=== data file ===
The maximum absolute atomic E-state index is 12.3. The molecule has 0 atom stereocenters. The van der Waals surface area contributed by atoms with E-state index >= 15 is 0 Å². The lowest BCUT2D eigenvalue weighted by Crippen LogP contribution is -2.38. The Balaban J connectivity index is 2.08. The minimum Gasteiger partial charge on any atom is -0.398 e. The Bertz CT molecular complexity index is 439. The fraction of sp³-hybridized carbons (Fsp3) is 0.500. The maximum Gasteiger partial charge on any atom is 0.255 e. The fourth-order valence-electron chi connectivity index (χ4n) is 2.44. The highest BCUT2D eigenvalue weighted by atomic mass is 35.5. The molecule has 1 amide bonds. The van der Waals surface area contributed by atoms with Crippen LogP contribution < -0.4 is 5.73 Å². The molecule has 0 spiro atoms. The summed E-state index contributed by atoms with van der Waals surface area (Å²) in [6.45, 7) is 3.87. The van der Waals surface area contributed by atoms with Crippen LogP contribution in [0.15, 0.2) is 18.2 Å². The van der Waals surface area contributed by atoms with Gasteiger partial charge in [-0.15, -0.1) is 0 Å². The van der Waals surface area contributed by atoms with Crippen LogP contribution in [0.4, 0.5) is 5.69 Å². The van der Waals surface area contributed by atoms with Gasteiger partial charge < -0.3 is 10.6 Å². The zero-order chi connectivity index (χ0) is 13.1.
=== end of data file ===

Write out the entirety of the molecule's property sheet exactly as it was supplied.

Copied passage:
The maximum absolute atomic E-state index is 12.3. The molecule has 0 atom stereocenters. The van der Waals surface area contributed by atoms with E-state index >= 15 is 0 Å². The lowest BCUT2D eigenvalue weighted by Crippen LogP contribution is -2.38. The Balaban J connectivity index is 2.08. The minimum Gasteiger partial charge on any atom is -0.398 e. The Bertz CT molecular complexity index is 439. The fraction of sp³-hybridized carbons (Fsp3) is 0.500. The maximum Gasteiger partial charge on any atom is 0.255 e. The fourth-order valence-electron chi connectivity index (χ4n) is 2.44. The highest BCUT2D eigenvalue weighted by atomic mass is 35.5. The molecule has 1 amide bonds. The van der Waals surface area contributed by atoms with Crippen LogP contribution < -0.4 is 5.73 Å². The molecule has 0 spiro atoms. The summed E-state index contributed by atoms with van der Waals surface area (Å²) in [6.45, 7) is 3.87. The van der Waals surface area contributed by atoms with Crippen LogP contribution in [0.15, 0.2) is 18.2 Å². The van der Waals surface area contributed by atoms with Gasteiger partial charge in [-0.15, -0.1) is 0 Å². The van der Waals surface area contributed by atoms with Crippen LogP contribution in [0.4, 0.5) is 5.69 Å². The van der Waals surface area contributed by atoms with Gasteiger partial charge < -0.3 is 10.6 Å². The zero-order chi connectivity index (χ0) is 13.1.